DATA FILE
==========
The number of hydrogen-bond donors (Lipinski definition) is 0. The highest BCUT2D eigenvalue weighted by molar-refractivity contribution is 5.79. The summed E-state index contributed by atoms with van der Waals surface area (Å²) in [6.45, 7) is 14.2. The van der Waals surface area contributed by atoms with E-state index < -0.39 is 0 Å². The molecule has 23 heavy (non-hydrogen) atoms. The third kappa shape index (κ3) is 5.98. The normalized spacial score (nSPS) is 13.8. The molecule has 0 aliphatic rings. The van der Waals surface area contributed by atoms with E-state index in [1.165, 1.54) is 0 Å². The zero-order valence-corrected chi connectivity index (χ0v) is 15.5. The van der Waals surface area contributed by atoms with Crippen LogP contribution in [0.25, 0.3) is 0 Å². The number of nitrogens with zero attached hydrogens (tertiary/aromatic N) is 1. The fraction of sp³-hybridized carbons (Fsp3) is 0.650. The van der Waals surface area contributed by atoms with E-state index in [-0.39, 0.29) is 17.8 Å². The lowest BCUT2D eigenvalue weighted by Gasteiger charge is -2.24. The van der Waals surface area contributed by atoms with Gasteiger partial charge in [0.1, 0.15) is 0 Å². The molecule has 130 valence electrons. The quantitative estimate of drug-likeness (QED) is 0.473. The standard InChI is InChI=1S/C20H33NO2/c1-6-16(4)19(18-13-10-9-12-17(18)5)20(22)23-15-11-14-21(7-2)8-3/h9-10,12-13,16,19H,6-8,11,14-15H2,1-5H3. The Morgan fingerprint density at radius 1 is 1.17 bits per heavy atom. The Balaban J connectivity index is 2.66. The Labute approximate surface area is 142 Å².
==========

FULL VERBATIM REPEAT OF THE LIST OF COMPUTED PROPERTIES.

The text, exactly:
The number of hydrogen-bond donors (Lipinski definition) is 0. The highest BCUT2D eigenvalue weighted by molar-refractivity contribution is 5.79. The summed E-state index contributed by atoms with van der Waals surface area (Å²) in [6.45, 7) is 14.2. The van der Waals surface area contributed by atoms with E-state index < -0.39 is 0 Å². The molecule has 23 heavy (non-hydrogen) atoms. The third kappa shape index (κ3) is 5.98. The normalized spacial score (nSPS) is 13.8. The molecule has 0 aliphatic rings. The van der Waals surface area contributed by atoms with E-state index in [1.165, 1.54) is 0 Å². The zero-order valence-corrected chi connectivity index (χ0v) is 15.5. The van der Waals surface area contributed by atoms with Crippen LogP contribution in [0.25, 0.3) is 0 Å². The number of nitrogens with zero attached hydrogens (tertiary/aromatic N) is 1. The fraction of sp³-hybridized carbons (Fsp3) is 0.650. The van der Waals surface area contributed by atoms with E-state index in [-0.39, 0.29) is 17.8 Å². The lowest BCUT2D eigenvalue weighted by Gasteiger charge is -2.24. The van der Waals surface area contributed by atoms with Gasteiger partial charge in [0.1, 0.15) is 0 Å². The molecule has 130 valence electrons. The quantitative estimate of drug-likeness (QED) is 0.473. The standard InChI is InChI=1S/C20H33NO2/c1-6-16(4)19(18-13-10-9-12-17(18)5)20(22)23-15-11-14-21(7-2)8-3/h9-10,12-13,16,19H,6-8,11,14-15H2,1-5H3. The Morgan fingerprint density at radius 1 is 1.17 bits per heavy atom. The Balaban J connectivity index is 2.66. The Labute approximate surface area is 142 Å².